When I kind of lost my mind, I went on a hike. I didn’t know what I was going to do creatively for this show. Went on a hike and the idea of Last Rites and this process that I experienced during the sweat came together in somewhat of an epiphany. I discovered that I could actually use this show as a way of purging things that no longer served me. So still producing positive works and still producing works with hope, survival, continuity, and celebrating life but in ways of showing and getting rid of things that don’t serve me anymore.
So it’s using death to shine a light on life. So that was really my intention. Images of the phoenix come to mind. Rebirth.
A shedding off of the old?
Yes, and using it as almost a therapy, not celebrating the dark but using it just to show the light after potentially dark elements. So one of the first paintings I did was called “Fire” and it’s a picture of a boy. The person who actually modeled for me had a personal tragedy and had a phoenix tattooed on his chest. The whole idea is that the rebirth is the survival and the continuity of life even after tragedy.
…After the Known Gallery show I kind of lost my way a little bit. I was exhausted. It was an intense period of painting, so I went for a walkabout. I often go on these walkabouts where I say to my wife, “Thank you so much for understanding me. I’ve got to [get] away from everything.” It’s almost like silence. I’ve got to reach into the silence in order to get clarity. And the idea of “Elements“ came to me from a walkabout. Sounds romantic right? It’s a struggle. [laughs]
What is a walkabout? Does that just mean you kind of go?
I just pack my bag and I hike and walk.
How long do you usually do that for?
I can go for a week or so, or a day. I run every morning, I try to run every day. It’s become my meditation, it’s the only way that I can burn off excess energy and get to a place of clarity.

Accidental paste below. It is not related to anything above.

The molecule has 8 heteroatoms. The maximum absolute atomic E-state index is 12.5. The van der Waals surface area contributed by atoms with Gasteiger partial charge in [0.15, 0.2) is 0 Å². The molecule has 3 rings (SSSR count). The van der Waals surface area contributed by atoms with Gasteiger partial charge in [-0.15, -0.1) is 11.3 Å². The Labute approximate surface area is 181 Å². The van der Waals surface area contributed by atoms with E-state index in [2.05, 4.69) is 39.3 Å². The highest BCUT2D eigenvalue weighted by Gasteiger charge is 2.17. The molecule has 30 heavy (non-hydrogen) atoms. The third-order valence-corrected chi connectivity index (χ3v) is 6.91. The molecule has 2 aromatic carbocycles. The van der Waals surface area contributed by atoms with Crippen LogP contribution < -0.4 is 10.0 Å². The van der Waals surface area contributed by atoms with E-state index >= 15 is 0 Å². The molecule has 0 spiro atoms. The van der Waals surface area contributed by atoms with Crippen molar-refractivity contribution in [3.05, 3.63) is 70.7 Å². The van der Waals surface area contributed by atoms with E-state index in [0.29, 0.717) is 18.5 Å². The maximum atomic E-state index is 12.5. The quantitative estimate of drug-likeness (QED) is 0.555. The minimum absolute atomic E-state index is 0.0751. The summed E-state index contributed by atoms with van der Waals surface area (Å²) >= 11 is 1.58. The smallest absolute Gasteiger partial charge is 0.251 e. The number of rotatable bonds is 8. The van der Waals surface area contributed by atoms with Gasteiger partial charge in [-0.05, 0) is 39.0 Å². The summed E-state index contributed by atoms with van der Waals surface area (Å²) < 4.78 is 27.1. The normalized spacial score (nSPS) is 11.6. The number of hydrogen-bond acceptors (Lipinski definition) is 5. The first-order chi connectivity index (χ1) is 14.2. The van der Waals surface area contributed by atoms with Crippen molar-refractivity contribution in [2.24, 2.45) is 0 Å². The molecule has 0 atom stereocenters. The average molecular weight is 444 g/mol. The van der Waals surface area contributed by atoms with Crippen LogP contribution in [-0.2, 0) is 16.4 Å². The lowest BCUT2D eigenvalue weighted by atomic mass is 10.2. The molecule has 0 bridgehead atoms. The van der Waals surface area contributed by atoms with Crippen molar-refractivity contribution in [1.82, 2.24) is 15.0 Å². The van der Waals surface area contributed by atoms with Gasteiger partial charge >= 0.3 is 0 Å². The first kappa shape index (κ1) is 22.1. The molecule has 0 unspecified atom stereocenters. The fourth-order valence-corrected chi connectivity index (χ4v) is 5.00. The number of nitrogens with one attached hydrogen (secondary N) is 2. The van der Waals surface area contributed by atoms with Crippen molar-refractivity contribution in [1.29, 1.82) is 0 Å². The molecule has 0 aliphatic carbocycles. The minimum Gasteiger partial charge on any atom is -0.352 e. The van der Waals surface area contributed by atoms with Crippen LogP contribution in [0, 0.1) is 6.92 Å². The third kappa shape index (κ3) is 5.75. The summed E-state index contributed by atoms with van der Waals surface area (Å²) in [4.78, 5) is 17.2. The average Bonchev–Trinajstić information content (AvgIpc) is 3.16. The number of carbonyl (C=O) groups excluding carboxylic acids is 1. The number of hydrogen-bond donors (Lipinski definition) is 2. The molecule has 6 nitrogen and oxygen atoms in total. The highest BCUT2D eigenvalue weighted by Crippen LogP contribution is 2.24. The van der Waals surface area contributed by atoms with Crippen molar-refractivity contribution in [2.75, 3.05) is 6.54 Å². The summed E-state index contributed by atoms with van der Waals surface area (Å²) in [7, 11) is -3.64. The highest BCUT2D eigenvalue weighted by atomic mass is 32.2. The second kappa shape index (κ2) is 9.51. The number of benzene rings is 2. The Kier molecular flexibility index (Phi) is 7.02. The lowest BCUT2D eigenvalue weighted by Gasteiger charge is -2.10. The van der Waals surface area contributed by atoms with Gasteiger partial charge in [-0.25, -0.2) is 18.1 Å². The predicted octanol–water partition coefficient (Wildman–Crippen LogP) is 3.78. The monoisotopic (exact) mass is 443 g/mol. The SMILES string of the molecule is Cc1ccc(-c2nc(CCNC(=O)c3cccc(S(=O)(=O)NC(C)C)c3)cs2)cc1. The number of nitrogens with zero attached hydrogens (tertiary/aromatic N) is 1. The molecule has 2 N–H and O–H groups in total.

It’s silly because hopefully I develop my practice so I don’t actually have to go away somewhere physically. Because often as soon as I’m away I realize I don’t need to be away to do this. But when I’m in a funk and just can’t get on top of it, I’ve just got to walk. Yesterday, I considered them big problems, today I realized through my run that they were just circumstances. It brings so much clarity to me. I can just deal with them a lot better and I don’t see them as problems, just situations.
My place is placeless, a trace of the traceless, 2014. Oil on canvas.
Sometimes you just have to get away enough. It makes sense as to why you had to build this studio just to be away a little bit.
Yeah, I think the first that happens when I go away is I realize that I don’t go away. I’m into poetry at the moment, which is weird for me because I’ve hated it all my life and suddenly it was just like, gasp! This is incredible! But I was reading a poem… it’s a great visual, I can’t remember it word for word, but it kind of says, “When I’m at home, I’m terribly bored, when I go to Rome I find myself yearning home, and with God I’m terribly bored, but when he leaves my sight I’m terrified.” I’ve always [visualized] that it doesn’t matter where in the world I go if I’m towing my giant with me, which is this big guy standing on my shoulder going, “Everything is shit.” I can be in the most fantastic places and have the same problems.
I say to my son all the time, he’s like, “Where are we?” And I say, “We’re here, we’re always only ever here, we can never be anywhere else.” So when I say “away” it’s a vessel for me to actually come back home, metaphorically. [laughs]
I was reading about you, your move to LA, and it seems like you’re really sensitive to environments and things around you. For instance when you moved to LA your art had a lot more displacement in your themes. Can you tell us more about that?